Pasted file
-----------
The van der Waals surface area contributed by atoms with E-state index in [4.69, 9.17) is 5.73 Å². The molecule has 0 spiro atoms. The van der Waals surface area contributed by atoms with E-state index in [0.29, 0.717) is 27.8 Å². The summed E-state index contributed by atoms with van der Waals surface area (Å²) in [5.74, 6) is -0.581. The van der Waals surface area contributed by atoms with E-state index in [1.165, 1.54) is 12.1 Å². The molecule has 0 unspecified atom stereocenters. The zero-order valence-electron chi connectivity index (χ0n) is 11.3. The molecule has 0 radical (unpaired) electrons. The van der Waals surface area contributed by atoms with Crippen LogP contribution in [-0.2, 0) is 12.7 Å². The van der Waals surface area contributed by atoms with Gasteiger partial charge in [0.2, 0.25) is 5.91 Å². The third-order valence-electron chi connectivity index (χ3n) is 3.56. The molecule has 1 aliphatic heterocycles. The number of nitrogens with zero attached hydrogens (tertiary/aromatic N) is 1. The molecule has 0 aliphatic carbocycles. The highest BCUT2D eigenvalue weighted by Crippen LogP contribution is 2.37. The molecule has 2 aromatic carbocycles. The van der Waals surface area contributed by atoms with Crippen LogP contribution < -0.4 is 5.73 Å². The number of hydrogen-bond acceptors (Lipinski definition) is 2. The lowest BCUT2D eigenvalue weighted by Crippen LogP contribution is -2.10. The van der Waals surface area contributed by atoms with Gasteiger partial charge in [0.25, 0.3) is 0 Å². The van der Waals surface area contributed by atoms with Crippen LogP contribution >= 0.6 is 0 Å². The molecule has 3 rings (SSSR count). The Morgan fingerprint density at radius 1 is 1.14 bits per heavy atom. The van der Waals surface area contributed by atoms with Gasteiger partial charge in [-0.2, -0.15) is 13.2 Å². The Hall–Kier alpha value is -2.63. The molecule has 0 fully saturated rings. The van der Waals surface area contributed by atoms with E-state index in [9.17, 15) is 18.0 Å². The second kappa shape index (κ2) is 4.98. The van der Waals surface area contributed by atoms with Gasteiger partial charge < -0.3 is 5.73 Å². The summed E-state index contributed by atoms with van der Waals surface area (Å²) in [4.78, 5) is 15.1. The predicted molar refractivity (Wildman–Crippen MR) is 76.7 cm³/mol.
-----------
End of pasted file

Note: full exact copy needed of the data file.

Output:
The van der Waals surface area contributed by atoms with E-state index in [4.69, 9.17) is 5.73 Å². The molecule has 0 spiro atoms. The van der Waals surface area contributed by atoms with E-state index in [0.29, 0.717) is 27.8 Å². The summed E-state index contributed by atoms with van der Waals surface area (Å²) in [5.74, 6) is -0.581. The van der Waals surface area contributed by atoms with E-state index in [1.165, 1.54) is 12.1 Å². The molecule has 0 unspecified atom stereocenters. The zero-order valence-electron chi connectivity index (χ0n) is 11.3. The molecule has 0 radical (unpaired) electrons. The van der Waals surface area contributed by atoms with Crippen LogP contribution in [-0.2, 0) is 12.7 Å². The van der Waals surface area contributed by atoms with Gasteiger partial charge in [0.2, 0.25) is 5.91 Å². The third-order valence-electron chi connectivity index (χ3n) is 3.56. The molecule has 1 aliphatic heterocycles. The number of nitrogens with zero attached hydrogens (tertiary/aromatic N) is 1. The molecule has 0 aliphatic carbocycles. The highest BCUT2D eigenvalue weighted by Crippen LogP contribution is 2.37. The molecule has 2 aromatic carbocycles. The van der Waals surface area contributed by atoms with Crippen LogP contribution < -0.4 is 5.73 Å². The number of hydrogen-bond acceptors (Lipinski definition) is 2. The lowest BCUT2D eigenvalue weighted by Crippen LogP contribution is -2.10. The van der Waals surface area contributed by atoms with Gasteiger partial charge in [0.25, 0.3) is 0 Å². The van der Waals surface area contributed by atoms with Crippen LogP contribution >= 0.6 is 0 Å². The molecule has 3 rings (SSSR count). The Morgan fingerprint density at radius 1 is 1.14 bits per heavy atom. The van der Waals surface area contributed by atoms with Gasteiger partial charge in [-0.2, -0.15) is 13.2 Å². The Hall–Kier alpha value is -2.63. The molecule has 0 fully saturated rings. The van der Waals surface area contributed by atoms with E-state index in [9.17, 15) is 18.0 Å². The second kappa shape index (κ2) is 4.98. The van der Waals surface area contributed by atoms with Gasteiger partial charge < -0.3 is 5.73 Å². The summed E-state index contributed by atoms with van der Waals surface area (Å²) in [4.78, 5) is 15.1. The predicted molar refractivity (Wildman–Crippen MR) is 76.7 cm³/mol.